VENKANNAIAH T.S., (1885-1939)

 

Taluku Subbanna Venkannaiah (ತಳುಕು ಸುಬ್ಬಣ್ಣ ವೆಂಕಣ್ಣಯ್ಯ) is one of the most revered names in the renaissance of modern Kannada that took place in the early decades of the twentieth century. He was a native of Taluku village in Challakere talluk of Chitradurga district located in central Karnataka. He obtained his B.A. degree in 1909 and M.A. in Kannada in 1914 both at Mysore. After short stints of teaching in Dharavada, Doddaballapura and the Saint Joseph’s College in Bangalore, he became a lecturer in Kannada at the Central College, Bangalore in 1918. He was appointed as the first professor of Kannada in the University of Mysore in 1927 in which capacity he served till his premature death. He has toiled for the cause of Kannada in many ways.

Venkannaiah and A.R.Krishnashastry were singularly responsible for the publication of ‘Prabuddha Karnataka’ a periodical which played a crucial role in the making of modern Kannada literature particularly in the princely State of Mysore. He was actively involved in the development of the Central College Karnataka Sangha at Bangalore and Maharaja College Karnataka Sangha at Mysore. K.V.Puttappa, (Kuvempu) (his protegee and a student) was indebted to him in many ways and recorded the same in glowing terms. T.S.V. was more interested in recognising and fostering talent rather than producing erudite volumes.

Venkannaiah was well acquainted with Telugu, English, Bengali and Tamil in addition to Kannada and Sanskrit. Pracheena Sahitya’ is a collection of seminal articles by Ravindranatha Tagore which was translated from the original Bengali by T.S.V.. Many ideas propounded there have had a lasting influence on the making of modern Kannada literature. Along with A.R.K., he was the translator of a biography of Sri Ramakrishna Paramahamsa, published by Ramakrishna Ashrama. He has translated a part of ‘Ramakrishna Leela Prasanga’ from Bengali.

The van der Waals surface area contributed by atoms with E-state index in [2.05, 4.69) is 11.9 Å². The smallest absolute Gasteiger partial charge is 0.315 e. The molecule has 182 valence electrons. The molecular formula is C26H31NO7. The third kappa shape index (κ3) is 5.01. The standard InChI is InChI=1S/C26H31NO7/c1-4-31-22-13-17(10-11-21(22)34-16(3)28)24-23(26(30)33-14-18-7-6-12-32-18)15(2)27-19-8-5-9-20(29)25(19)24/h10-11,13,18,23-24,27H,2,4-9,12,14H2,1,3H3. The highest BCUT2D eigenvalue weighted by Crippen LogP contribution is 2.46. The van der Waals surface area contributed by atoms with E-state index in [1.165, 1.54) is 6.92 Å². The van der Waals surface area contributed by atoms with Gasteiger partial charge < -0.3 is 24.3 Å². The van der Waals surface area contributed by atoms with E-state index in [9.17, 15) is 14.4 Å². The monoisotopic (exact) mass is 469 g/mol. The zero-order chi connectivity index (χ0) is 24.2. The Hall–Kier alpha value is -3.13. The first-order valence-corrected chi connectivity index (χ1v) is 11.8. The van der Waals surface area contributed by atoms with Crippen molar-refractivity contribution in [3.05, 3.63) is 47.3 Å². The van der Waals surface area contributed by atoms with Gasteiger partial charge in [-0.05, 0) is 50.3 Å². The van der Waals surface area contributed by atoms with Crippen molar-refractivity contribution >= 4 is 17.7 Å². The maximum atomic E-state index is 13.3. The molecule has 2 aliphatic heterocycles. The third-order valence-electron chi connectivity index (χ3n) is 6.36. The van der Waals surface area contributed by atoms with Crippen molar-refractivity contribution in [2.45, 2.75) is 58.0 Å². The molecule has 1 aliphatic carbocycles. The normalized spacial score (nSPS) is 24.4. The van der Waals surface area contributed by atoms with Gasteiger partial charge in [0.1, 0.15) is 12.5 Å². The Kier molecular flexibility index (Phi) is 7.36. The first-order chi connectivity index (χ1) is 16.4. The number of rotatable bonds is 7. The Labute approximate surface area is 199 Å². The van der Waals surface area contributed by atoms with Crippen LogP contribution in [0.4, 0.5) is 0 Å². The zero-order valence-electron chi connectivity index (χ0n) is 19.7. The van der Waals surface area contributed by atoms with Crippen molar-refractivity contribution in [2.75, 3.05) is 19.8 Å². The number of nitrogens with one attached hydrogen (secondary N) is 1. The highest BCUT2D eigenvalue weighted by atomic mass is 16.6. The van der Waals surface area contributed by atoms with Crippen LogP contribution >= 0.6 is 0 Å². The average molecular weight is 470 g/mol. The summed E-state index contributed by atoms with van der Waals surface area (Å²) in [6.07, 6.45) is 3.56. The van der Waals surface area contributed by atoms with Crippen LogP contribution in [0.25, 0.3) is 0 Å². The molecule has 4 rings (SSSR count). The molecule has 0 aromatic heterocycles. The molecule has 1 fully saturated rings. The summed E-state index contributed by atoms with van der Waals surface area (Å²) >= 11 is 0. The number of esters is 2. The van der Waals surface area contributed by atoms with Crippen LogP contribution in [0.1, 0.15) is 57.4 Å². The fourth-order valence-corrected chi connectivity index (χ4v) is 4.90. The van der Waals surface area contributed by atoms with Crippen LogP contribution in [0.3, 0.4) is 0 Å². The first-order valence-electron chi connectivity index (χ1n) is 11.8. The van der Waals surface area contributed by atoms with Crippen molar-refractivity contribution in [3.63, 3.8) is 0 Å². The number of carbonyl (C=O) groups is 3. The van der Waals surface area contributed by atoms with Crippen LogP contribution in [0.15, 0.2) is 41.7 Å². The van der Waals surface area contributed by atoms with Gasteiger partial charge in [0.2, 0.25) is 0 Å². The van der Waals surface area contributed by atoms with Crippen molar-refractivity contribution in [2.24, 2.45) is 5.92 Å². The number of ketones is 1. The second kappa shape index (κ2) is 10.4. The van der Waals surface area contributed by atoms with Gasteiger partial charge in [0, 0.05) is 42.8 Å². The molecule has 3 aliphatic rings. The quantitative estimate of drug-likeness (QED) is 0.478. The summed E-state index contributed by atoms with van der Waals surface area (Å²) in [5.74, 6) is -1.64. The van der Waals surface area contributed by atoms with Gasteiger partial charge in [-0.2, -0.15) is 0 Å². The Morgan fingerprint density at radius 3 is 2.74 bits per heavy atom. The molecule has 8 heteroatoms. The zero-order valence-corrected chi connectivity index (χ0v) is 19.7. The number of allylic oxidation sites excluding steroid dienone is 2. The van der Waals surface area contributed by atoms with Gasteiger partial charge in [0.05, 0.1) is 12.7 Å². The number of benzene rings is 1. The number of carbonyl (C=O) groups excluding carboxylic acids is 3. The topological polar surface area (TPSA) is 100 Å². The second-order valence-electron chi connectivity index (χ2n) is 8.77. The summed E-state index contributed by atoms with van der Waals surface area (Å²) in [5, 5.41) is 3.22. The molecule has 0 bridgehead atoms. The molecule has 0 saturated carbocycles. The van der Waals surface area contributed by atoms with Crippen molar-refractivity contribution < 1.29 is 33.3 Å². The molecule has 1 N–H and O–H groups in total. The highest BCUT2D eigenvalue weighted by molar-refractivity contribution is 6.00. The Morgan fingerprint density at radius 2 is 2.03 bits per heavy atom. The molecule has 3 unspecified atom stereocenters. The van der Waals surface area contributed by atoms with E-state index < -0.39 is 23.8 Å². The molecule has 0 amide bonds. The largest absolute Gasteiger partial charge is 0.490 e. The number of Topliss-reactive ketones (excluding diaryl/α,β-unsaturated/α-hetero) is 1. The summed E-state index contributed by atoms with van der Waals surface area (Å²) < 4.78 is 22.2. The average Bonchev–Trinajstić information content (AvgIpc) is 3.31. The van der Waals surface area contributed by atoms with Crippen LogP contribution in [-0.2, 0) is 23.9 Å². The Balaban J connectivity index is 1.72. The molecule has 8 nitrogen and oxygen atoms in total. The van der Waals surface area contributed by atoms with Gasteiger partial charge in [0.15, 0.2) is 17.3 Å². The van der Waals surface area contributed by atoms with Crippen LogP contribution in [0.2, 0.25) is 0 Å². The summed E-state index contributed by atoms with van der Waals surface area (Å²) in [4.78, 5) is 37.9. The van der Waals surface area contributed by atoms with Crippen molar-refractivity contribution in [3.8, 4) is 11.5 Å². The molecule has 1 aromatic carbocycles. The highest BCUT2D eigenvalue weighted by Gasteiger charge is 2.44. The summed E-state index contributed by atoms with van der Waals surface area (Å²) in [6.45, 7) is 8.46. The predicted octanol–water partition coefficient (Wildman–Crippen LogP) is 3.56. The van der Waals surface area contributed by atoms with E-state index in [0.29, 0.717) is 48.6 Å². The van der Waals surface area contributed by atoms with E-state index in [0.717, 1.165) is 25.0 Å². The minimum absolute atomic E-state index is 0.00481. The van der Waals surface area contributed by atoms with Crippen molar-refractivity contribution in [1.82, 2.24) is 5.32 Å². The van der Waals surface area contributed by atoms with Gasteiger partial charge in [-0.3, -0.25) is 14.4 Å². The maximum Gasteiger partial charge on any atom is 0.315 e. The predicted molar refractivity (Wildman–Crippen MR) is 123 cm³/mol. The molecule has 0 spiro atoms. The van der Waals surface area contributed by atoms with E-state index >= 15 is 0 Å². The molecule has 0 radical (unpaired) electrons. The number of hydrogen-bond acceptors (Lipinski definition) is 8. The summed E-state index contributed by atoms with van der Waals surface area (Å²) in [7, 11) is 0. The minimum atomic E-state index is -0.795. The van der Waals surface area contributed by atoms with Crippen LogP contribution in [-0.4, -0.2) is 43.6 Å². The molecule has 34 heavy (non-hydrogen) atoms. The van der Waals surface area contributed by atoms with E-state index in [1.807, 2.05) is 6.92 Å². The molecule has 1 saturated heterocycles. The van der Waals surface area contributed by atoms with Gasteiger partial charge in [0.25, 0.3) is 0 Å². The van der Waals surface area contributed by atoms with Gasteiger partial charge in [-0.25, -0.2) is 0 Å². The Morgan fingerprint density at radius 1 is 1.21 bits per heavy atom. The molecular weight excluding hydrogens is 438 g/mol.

T.S.V. was an expert in the editing of ancient texts. He has edited the following texts based on meager resources that were available:

                    1. ‘Basavarajadevara Ragale’, by Harihara, 1938

                    2. ‘Karnataka Kadamabri Sangraha’, by Nagavarma-1, 1933 

                    3. ‘Siddarama Chariteya Sangraha’ by Raghavanka, (1941) (Posthumous)

                        (With D.L.Narasimhachar)

                    4. ‘Harishchandra Kavya Sangraha’, by Raghavanka (1931)

                        (With A.R.Krishna Shastry)

This work was carried out very diligently even though very few manuscripts were available. For instance ‘Karnataka Kadambari’ had a single manuscript and a printed edition by B.Mallappa based on that very manuscript. T.S.V. went to the original Sanskrit where ever necessary and could produce a dependable edition. Similarly ‘Basavarajadevara Ragale’ had two manuscripts (one palm leaf and another paper) to begin with and the editor could secure one more at the time of a subsequent reprint. The other two works had four and five manuscripts respectively. Even though three of these works are abridges versions lot of scholarship has gone in to them. Each one of them is accompanied by detailed introduction, information about the poet and his times, scholarly criticism and such.

Venkannaiah played a crucial role in the publications of revised editions of ‘Pampa Bharata’ and ‘Kumara Vysaa Bharatha’. He was instrumental in the publication of ‘Kumara Vysa Prashasti’ a volume commemorating that great poet.

He has contributed the sections on ‘Old Kannada Grammar’ and ‘History of Kannada Language’ in ‘Kannada Kaipidi’ a classic text book published by the University of Mysore. ‘Kannada Sahitya mattu Itara Lekhanagalu’ is a collection of Kannada articles written by Venkannaiah.

‘Savi Nenapu’ is the commemoration volume published to honour T.S.V. under the editorship of Kuvempu.

 

 

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